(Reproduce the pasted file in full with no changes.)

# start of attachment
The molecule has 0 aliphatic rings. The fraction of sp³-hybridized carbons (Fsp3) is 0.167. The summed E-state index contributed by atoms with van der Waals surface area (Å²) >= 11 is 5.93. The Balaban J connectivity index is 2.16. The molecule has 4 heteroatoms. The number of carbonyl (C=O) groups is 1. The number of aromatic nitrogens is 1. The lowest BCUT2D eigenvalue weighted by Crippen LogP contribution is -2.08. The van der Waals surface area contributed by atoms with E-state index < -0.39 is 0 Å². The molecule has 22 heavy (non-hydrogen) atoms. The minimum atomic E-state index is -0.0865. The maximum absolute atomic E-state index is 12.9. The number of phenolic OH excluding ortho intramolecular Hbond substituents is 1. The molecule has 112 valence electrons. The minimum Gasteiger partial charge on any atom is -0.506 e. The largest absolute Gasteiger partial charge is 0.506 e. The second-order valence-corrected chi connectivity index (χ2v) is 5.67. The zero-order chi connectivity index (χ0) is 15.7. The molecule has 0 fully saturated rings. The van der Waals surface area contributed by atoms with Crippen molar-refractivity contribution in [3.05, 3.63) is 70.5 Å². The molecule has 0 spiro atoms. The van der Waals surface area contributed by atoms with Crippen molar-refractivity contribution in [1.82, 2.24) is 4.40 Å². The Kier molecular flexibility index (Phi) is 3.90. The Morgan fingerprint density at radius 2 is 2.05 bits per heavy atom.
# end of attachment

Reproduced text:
The molecule has 0 aliphatic rings. The fraction of sp³-hybridized carbons (Fsp3) is 0.167. The summed E-state index contributed by atoms with van der Waals surface area (Å²) >= 11 is 5.93. The Balaban J connectivity index is 2.16. The molecule has 4 heteroatoms. The number of carbonyl (C=O) groups is 1. The number of aromatic nitrogens is 1. The lowest BCUT2D eigenvalue weighted by Crippen LogP contribution is -2.08. The van der Waals surface area contributed by atoms with E-state index < -0.39 is 0 Å². The molecule has 22 heavy (non-hydrogen) atoms. The minimum atomic E-state index is -0.0865. The maximum absolute atomic E-state index is 12.9. The number of phenolic OH excluding ortho intramolecular Hbond substituents is 1. The molecule has 112 valence electrons. The minimum Gasteiger partial charge on any atom is -0.506 e. The largest absolute Gasteiger partial charge is 0.506 e. The second-order valence-corrected chi connectivity index (χ2v) is 5.67. The zero-order chi connectivity index (χ0) is 15.7. The molecule has 0 fully saturated rings. The van der Waals surface area contributed by atoms with Crippen molar-refractivity contribution in [3.05, 3.63) is 70.5 Å². The molecule has 0 spiro atoms. The van der Waals surface area contributed by atoms with Crippen molar-refractivity contribution in [1.82, 2.24) is 4.40 Å². The Kier molecular flexibility index (Phi) is 3.90. The Morgan fingerprint density at radius 2 is 2.05 bits per heavy atom.